Counting Cats in Zanzibar Rotating Header Image

The Catholic Mass in 155 A.D.

The Catholic Mass in 155 A.D.

Full disclosure: I really posted this mostly because of the music, but the history is interesting too. :>)

YouTube URL;
Video URL as posted on randomjottings.com’s Sept., 2009 directory page

September 30, 2007
Anno Domini 155…

Justin Martyr was one of the early Christian writers. He was a Greek philosopher, and argued his Christian beliefs quite openly with the other philosophers, relying on their common code of being willing to consider all points of view to protect him from official persecution. (Eventually a jealous philosopher did betray him.) He is famous for having sent a letter, The Apology, to the Emperor Antoninus Pius, who was a Stoic philosopher and the father of Marcus Aurelius. Fr. Jay Toborowsky tells how he used Justin in the classroom… [Link to rest of Fr. Toborowsky's piece.]

Read the whole thing at the Anno Domini 155.com’s archive page for Sept., 2009.

9 Comments

  1. Paul Marks says:

    The adopted father of Marcus Aurelius.

    The music and art (and tradition) of the Roman Catholics.

    Astonishing that they (or their leadership) flung it away in with Vatican II.

    It was not inevitable – for example the Orthodox did not fling away their traditions.

  2. John Galt says:

    I wouldn’t worry about it too much Paul, the Catholic church may be having a bit of a resurgence under the new pope, who seems to be a genuinely decent bloke (or have excellent PR, not sure which), but even under the dominion of Petrus Romanus :-) the church is an increasing irrelevance, which will at some point be swept away.

    P.S. Julie – I get an error when attempting to view the video. Not sure if it is a Malaysian thing.

  3. Julie near Chicago says:

    Thanks, JG — will check it ous tomorrow. Paul, did you get the video OK?

  4. John Galt says:

    It is tomorrow Julie :-) It’s 2:41 in the afternoon! :-)

  5. Single Acts of Tyranny says:

    Julie, great post, thanks.

  6. Kevin B says:

    I’m guessing the mass might have sounded a bit more like this

    OT. Since it’s a while since we had a four yorkshiremen computing thread, twitchy provides us with reaction to the latest Windows release. (The chaps make an appearance in the comments.)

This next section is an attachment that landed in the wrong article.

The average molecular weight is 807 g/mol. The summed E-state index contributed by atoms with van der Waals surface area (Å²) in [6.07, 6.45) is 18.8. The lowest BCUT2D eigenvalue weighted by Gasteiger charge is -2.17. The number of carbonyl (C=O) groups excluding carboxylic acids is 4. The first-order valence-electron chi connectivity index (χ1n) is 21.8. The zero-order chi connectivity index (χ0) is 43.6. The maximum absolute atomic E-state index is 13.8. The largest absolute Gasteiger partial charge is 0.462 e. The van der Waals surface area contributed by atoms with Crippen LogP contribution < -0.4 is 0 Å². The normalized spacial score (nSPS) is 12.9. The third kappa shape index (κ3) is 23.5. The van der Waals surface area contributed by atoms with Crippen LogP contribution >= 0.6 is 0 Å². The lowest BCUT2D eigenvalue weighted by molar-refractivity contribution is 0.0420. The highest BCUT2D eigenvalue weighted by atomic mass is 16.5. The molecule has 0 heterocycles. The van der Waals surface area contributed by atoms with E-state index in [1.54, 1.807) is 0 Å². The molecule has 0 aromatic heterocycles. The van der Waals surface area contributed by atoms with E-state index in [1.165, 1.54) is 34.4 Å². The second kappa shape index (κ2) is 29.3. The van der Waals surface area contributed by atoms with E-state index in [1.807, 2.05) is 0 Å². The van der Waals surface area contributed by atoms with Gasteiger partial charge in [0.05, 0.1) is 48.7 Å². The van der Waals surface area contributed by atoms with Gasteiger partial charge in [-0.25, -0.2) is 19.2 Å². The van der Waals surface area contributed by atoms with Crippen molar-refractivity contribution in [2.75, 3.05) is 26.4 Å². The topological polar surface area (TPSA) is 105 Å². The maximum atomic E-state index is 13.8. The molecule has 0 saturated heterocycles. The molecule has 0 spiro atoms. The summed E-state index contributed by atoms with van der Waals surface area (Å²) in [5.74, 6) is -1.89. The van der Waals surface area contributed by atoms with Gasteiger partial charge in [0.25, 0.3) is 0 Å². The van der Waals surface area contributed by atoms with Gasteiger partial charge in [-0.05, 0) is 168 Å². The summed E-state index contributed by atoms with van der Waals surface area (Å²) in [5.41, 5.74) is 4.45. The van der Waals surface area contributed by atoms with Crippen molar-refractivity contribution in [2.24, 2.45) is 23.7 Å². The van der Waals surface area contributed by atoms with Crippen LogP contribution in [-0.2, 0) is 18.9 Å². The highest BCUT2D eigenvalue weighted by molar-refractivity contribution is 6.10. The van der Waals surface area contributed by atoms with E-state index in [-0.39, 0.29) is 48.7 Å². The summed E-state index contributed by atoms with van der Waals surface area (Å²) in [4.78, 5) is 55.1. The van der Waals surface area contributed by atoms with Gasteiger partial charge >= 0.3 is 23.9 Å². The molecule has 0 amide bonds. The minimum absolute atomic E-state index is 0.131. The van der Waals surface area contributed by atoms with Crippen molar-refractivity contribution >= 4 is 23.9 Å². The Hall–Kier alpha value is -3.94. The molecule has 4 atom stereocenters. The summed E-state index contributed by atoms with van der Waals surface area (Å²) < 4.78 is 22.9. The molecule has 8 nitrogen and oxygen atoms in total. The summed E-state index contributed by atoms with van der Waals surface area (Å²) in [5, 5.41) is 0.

7. Mr Ed says:

    For sheer, awesome majesty, this Russian quartet from the Valaam monastery takes some beating, as Boney M said ‘Oh, those Russians!’.

    http://youtu.be/5j2S1L2Yc4g

    And for Basso Profundo blasters, these guys worked as drain clearers under Communism, and prbably moonlighted in the 1970s as Dr Who monsters.

    http://youtu.be/6WpD2Cspn6g

    And for a more mellow Orthodox experience.

    http://youtu.be/Hbl4u7CIMd0

  8. Julie near Chicago says:

    Darn it, JG, I see I forgot to turn that little dial thingie that I use to keep track of what time it is. :(

    FWIW, I have no idea what the first music used for the Mass was, but Gregorian chant dates from the late 8th century (well, maybe that’s the first Church music there was)? However, real Gregorian chant is strictly á capella.

    Oh — I haven’t heard of anyone else who couldn’t get the video, so I’m afraid you got the short straw, JG. More :(

  9. Julie near Chicago says:

    Thanks, Acts. I’m very glad you found it worthwhile. As for the music, I thought the one false note (so to speak) was the drums. A false note — false to the music, that is. Enjoyable enough, I guess, but out of place. But I did like it, all the same. :>))

    Mr. Ed, some wonderful stuff there. Especially the last one, I don’t know which to prefer — the music or the images, many of which are also just beautiful, and complex, and beautiful again.

    In the playlist after the last one is Rachminanoff’s Vespers, by the way. Nearly an hour’s worth. :>))

Leave a Reply

%d bloggers like this: